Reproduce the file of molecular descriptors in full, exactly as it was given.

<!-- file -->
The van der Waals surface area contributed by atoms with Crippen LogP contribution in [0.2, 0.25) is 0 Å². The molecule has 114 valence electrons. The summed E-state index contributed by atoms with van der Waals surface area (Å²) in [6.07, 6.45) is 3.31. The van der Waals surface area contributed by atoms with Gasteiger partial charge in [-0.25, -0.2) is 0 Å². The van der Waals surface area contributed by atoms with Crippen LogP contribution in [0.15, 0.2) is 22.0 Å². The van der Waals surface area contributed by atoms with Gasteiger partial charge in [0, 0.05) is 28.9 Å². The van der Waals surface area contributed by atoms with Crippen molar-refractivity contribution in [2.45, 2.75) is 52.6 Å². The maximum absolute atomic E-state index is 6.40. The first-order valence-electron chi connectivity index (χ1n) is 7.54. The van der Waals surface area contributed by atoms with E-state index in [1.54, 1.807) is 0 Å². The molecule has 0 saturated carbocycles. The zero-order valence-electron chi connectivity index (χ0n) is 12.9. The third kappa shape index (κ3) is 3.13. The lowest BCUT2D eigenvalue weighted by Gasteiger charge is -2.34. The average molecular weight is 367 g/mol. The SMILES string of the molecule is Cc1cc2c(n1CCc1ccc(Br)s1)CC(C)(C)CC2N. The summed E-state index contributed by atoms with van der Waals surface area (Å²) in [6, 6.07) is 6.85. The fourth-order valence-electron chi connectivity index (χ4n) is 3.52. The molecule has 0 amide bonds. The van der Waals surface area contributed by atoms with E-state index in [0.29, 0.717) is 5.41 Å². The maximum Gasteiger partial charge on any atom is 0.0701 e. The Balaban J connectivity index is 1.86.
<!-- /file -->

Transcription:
The van der Waals surface area contributed by atoms with Crippen LogP contribution in [0.2, 0.25) is 0 Å². The molecule has 114 valence electrons. The summed E-state index contributed by atoms with van der Waals surface area (Å²) in [6.07, 6.45) is 3.31. The van der Waals surface area contributed by atoms with Gasteiger partial charge in [-0.25, -0.2) is 0 Å². The van der Waals surface area contributed by atoms with Crippen LogP contribution in [0.15, 0.2) is 22.0 Å². The van der Waals surface area contributed by atoms with Gasteiger partial charge in [0, 0.05) is 28.9 Å². The van der Waals surface area contributed by atoms with Crippen molar-refractivity contribution in [2.45, 2.75) is 52.6 Å². The maximum absolute atomic E-state index is 6.40. The first-order valence-electron chi connectivity index (χ1n) is 7.54. The van der Waals surface area contributed by atoms with E-state index in [1.54, 1.807) is 0 Å². The molecule has 0 saturated carbocycles. The zero-order valence-electron chi connectivity index (χ0n) is 12.9. The third kappa shape index (κ3) is 3.13. The lowest BCUT2D eigenvalue weighted by Gasteiger charge is -2.34. The average molecular weight is 367 g/mol. The SMILES string of the molecule is Cc1cc2c(n1CCc1ccc(Br)s1)CC(C)(C)CC2N. The summed E-state index contributed by atoms with van der Waals surface area (Å²) in [6, 6.07) is 6.85. The fourth-order valence-electron chi connectivity index (χ4n) is 3.52. The molecule has 0 amide bonds. The van der Waals surface area contributed by atoms with E-state index in [0.29, 0.717) is 5.41 Å². The maximum Gasteiger partial charge on any atom is 0.0701 e. The Balaban J connectivity index is 1.86.